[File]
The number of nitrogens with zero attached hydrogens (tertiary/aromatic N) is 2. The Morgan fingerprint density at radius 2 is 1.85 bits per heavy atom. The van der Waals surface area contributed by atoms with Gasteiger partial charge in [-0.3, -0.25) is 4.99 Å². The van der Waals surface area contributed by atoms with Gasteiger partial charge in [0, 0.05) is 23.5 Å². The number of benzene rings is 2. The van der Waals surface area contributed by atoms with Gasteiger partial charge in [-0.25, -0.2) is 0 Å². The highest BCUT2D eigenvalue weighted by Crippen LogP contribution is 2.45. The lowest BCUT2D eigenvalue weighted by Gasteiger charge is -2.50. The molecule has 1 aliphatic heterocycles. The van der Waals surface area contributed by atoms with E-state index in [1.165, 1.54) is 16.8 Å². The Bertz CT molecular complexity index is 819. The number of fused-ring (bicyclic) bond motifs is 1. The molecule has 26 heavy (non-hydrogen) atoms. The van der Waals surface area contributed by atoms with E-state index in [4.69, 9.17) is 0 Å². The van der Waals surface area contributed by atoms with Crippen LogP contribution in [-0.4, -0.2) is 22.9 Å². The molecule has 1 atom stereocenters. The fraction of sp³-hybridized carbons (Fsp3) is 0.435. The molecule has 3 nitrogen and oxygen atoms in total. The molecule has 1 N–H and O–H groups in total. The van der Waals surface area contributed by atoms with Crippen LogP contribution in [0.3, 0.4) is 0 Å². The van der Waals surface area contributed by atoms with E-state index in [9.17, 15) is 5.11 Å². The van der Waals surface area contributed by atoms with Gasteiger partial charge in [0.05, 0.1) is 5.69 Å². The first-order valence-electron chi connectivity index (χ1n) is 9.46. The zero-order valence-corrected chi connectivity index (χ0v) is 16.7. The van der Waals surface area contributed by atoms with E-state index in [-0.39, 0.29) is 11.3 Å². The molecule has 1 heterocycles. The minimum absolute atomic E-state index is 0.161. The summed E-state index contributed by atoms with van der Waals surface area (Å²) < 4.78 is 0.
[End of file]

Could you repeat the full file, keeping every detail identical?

The number of nitrogens with zero attached hydrogens (tertiary/aromatic N) is 2. The Morgan fingerprint density at radius 2 is 1.85 bits per heavy atom. The van der Waals surface area contributed by atoms with Gasteiger partial charge in [-0.3, -0.25) is 4.99 Å². The van der Waals surface area contributed by atoms with Gasteiger partial charge in [0, 0.05) is 23.5 Å². The number of benzene rings is 2. The van der Waals surface area contributed by atoms with Gasteiger partial charge in [-0.25, -0.2) is 0 Å². The highest BCUT2D eigenvalue weighted by Crippen LogP contribution is 2.45. The lowest BCUT2D eigenvalue weighted by Gasteiger charge is -2.50. The molecule has 1 aliphatic heterocycles. The van der Waals surface area contributed by atoms with E-state index in [1.165, 1.54) is 16.8 Å². The Bertz CT molecular complexity index is 819. The number of fused-ring (bicyclic) bond motifs is 1. The molecule has 26 heavy (non-hydrogen) atoms. The van der Waals surface area contributed by atoms with E-state index in [4.69, 9.17) is 0 Å². The van der Waals surface area contributed by atoms with Crippen LogP contribution in [-0.4, -0.2) is 22.9 Å². The molecule has 1 atom stereocenters. The fraction of sp³-hybridized carbons (Fsp3) is 0.435. The molecule has 3 nitrogen and oxygen atoms in total. The molecule has 1 N–H and O–H groups in total. The van der Waals surface area contributed by atoms with Crippen LogP contribution in [0.3, 0.4) is 0 Å². The van der Waals surface area contributed by atoms with E-state index in [9.17, 15) is 5.11 Å². The van der Waals surface area contributed by atoms with Gasteiger partial charge in [0.05, 0.1) is 5.69 Å². The first-order valence-electron chi connectivity index (χ1n) is 9.46. The zero-order valence-corrected chi connectivity index (χ0v) is 16.7. The van der Waals surface area contributed by atoms with E-state index in [-0.39, 0.29) is 11.3 Å². The molecule has 1 heterocycles. The minimum absolute atomic E-state index is 0.161. The summed E-state index contributed by atoms with van der Waals surface area (Å²) < 4.78 is 0.